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Please forgive my ignorance. I have return rates of a molecule (quantity returned per hour, determined from 4 time points) from compound x from 3 separate microcosms (n=3) and return rates of compound y from an additional 3 separate microcosms (n=3). I calculate the average of the slopes for each compound tested and then divide them to get a ratio. I did this same procedure with 4 different sets of microcosms and have four different ratios; I'll call them a,b,c,d. I would like to determine which sets are different from each other for all possible comparisons. For example, is a significantly different from b,c,d and/or is c only different from d.

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  • $\begingroup$ You would need to adjust p-values for multiplicity. $\endgroup$ – Michael R. Chernick May 31 '18 at 2:50
  • $\begingroup$ Thank you for your reply. I am open to any approach. Can you please add some details. Right now I just have propagated standard error attached to the individual ratios. Propagated from the standard error of n=3 compound x and n=3 compound y. I do not take into account the R2 value associated with the slopes. $\endgroup$ – SCT May 31 '18 at 22:37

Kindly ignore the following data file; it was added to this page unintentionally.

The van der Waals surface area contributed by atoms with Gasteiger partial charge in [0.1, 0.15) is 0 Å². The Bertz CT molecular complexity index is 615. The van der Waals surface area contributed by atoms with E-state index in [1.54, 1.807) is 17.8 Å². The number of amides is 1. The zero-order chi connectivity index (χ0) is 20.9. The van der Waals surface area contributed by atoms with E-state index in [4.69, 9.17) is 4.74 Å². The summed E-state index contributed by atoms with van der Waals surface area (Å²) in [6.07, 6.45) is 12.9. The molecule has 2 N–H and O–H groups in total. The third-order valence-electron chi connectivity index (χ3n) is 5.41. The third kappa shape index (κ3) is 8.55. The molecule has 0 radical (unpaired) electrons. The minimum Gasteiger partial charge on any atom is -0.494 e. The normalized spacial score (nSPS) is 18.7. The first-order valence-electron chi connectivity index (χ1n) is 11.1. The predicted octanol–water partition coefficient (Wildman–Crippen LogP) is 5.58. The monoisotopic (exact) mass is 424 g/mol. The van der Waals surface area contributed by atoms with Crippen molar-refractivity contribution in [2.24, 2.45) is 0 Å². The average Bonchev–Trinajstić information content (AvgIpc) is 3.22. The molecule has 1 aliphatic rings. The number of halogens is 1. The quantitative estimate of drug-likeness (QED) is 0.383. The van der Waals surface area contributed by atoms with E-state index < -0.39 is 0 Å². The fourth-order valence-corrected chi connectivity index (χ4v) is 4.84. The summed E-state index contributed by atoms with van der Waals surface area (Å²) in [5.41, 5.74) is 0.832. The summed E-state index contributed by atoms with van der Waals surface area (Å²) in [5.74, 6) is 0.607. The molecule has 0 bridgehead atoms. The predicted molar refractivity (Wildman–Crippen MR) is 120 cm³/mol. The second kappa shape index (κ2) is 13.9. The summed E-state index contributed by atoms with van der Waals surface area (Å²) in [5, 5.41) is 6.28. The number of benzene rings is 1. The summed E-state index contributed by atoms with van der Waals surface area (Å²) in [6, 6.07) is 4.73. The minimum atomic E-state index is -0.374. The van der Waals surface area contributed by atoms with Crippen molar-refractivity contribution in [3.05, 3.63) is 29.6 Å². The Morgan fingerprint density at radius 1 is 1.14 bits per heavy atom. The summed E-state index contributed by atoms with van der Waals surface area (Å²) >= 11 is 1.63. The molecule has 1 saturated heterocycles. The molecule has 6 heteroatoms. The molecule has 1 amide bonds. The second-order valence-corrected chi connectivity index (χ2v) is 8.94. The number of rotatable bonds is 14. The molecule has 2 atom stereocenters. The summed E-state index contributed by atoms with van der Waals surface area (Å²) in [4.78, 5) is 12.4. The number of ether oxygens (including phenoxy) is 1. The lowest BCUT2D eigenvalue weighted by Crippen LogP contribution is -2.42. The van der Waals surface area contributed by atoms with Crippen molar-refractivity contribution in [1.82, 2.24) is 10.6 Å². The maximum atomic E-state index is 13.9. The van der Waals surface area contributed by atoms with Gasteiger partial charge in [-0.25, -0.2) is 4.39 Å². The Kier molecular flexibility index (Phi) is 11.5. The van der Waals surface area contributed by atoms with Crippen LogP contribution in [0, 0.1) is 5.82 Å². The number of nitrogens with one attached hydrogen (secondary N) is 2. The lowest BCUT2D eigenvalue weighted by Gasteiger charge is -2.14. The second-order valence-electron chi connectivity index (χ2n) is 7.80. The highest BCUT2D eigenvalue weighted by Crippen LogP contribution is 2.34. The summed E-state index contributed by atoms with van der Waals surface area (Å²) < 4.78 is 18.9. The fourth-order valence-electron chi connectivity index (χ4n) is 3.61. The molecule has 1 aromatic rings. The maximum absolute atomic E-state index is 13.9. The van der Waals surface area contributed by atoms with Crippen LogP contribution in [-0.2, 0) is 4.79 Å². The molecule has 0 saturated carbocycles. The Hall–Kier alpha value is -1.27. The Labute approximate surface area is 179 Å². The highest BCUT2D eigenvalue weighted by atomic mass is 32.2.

• $\begingroup$ When running several tests simultaneously the probability of a type I error for any particular test increasing over what it would be for a single test alone. A conservative way to adjust for this is to apply the Bonferroni inequality. There are many other less conservative ways of doing this including resampling methods as described by Westfall and Young in their book. $\endgroup$ – Michael R. Chernick Jun 1 '18 at 0:07
  • $\begingroup$ Thank you. I was trying to run an ANOVA but due to having ratios, I found this problematic. I have 6 samples total to make a ratio, but two different variances for each set. Is it still possible to run an ANOVA on my ratios (with a post-hoc Tukey's test)? $\endgroup$ – SCT Jun 1 '18 at 1:40

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